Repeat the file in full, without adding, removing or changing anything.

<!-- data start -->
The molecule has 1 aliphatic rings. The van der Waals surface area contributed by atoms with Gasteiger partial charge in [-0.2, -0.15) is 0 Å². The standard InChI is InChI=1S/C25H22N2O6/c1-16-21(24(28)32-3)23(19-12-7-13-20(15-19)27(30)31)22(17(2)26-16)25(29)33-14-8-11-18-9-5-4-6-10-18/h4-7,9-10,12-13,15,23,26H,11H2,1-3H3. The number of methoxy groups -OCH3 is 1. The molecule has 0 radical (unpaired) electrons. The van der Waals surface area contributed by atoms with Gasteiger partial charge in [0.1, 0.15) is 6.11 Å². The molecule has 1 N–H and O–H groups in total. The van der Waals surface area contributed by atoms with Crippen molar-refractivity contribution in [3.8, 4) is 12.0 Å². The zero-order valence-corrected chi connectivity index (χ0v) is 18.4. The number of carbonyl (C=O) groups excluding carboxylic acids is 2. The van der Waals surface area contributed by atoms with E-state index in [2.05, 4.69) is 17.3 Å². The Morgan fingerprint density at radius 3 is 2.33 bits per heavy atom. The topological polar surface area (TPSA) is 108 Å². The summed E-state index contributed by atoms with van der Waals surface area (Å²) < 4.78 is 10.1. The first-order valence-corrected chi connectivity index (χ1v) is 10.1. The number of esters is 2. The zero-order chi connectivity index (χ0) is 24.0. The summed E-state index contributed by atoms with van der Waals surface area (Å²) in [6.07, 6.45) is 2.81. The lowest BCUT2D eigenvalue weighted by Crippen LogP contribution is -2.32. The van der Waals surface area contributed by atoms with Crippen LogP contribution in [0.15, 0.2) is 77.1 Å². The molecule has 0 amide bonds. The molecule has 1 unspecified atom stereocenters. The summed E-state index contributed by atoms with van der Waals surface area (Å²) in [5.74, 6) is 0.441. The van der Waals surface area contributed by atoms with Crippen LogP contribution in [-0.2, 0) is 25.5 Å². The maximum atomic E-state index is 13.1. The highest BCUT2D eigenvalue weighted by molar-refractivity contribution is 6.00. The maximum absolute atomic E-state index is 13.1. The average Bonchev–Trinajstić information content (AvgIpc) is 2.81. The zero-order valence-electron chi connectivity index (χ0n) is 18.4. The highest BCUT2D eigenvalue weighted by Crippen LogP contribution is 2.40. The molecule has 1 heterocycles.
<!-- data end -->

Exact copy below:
The molecule has 1 aliphatic rings. The van der Waals surface area contributed by atoms with Gasteiger partial charge in [-0.2, -0.15) is 0 Å². The standard InChI is InChI=1S/C25H22N2O6/c1-16-21(24(28)32-3)23(19-12-7-13-20(15-19)27(30)31)22(17(2)26-16)25(29)33-14-8-11-18-9-5-4-6-10-18/h4-7,9-10,12-13,15,23,26H,11H2,1-3H3. The number of methoxy groups -OCH3 is 1. The molecule has 0 radical (unpaired) electrons. The van der Waals surface area contributed by atoms with Gasteiger partial charge in [0.1, 0.15) is 6.11 Å². The molecule has 1 N–H and O–H groups in total. The van der Waals surface area contributed by atoms with Crippen molar-refractivity contribution in [3.8, 4) is 12.0 Å². The zero-order valence-corrected chi connectivity index (χ0v) is 18.4. The number of carbonyl (C=O) groups excluding carboxylic acids is 2. The van der Waals surface area contributed by atoms with E-state index in [2.05, 4.69) is 17.3 Å². The Morgan fingerprint density at radius 3 is 2.33 bits per heavy atom. The topological polar surface area (TPSA) is 108 Å². The summed E-state index contributed by atoms with van der Waals surface area (Å²) < 4.78 is 10.1. The first-order valence-corrected chi connectivity index (χ1v) is 10.1. The number of esters is 2. The zero-order chi connectivity index (χ0) is 24.0. The summed E-state index contributed by atoms with van der Waals surface area (Å²) in [6.07, 6.45) is 2.81. The lowest BCUT2D eigenvalue weighted by Crippen LogP contribution is -2.32. The van der Waals surface area contributed by atoms with Crippen LogP contribution in [0.15, 0.2) is 77.1 Å². The molecule has 0 amide bonds. The molecule has 1 unspecified atom stereocenters. The summed E-state index contributed by atoms with van der Waals surface area (Å²) in [5.74, 6) is 0.441. The van der Waals surface area contributed by atoms with Crippen LogP contribution in [-0.2, 0) is 25.5 Å². The maximum atomic E-state index is 13.1. The highest BCUT2D eigenvalue weighted by molar-refractivity contribution is 6.00. The maximum absolute atomic E-state index is 13.1. The average Bonchev–Trinajstić information content (AvgIpc) is 2.81. The zero-order valence-electron chi connectivity index (χ0n) is 18.4. The highest BCUT2D eigenvalue weighted by Crippen LogP contribution is 2.40. The molecule has 1 heterocycles.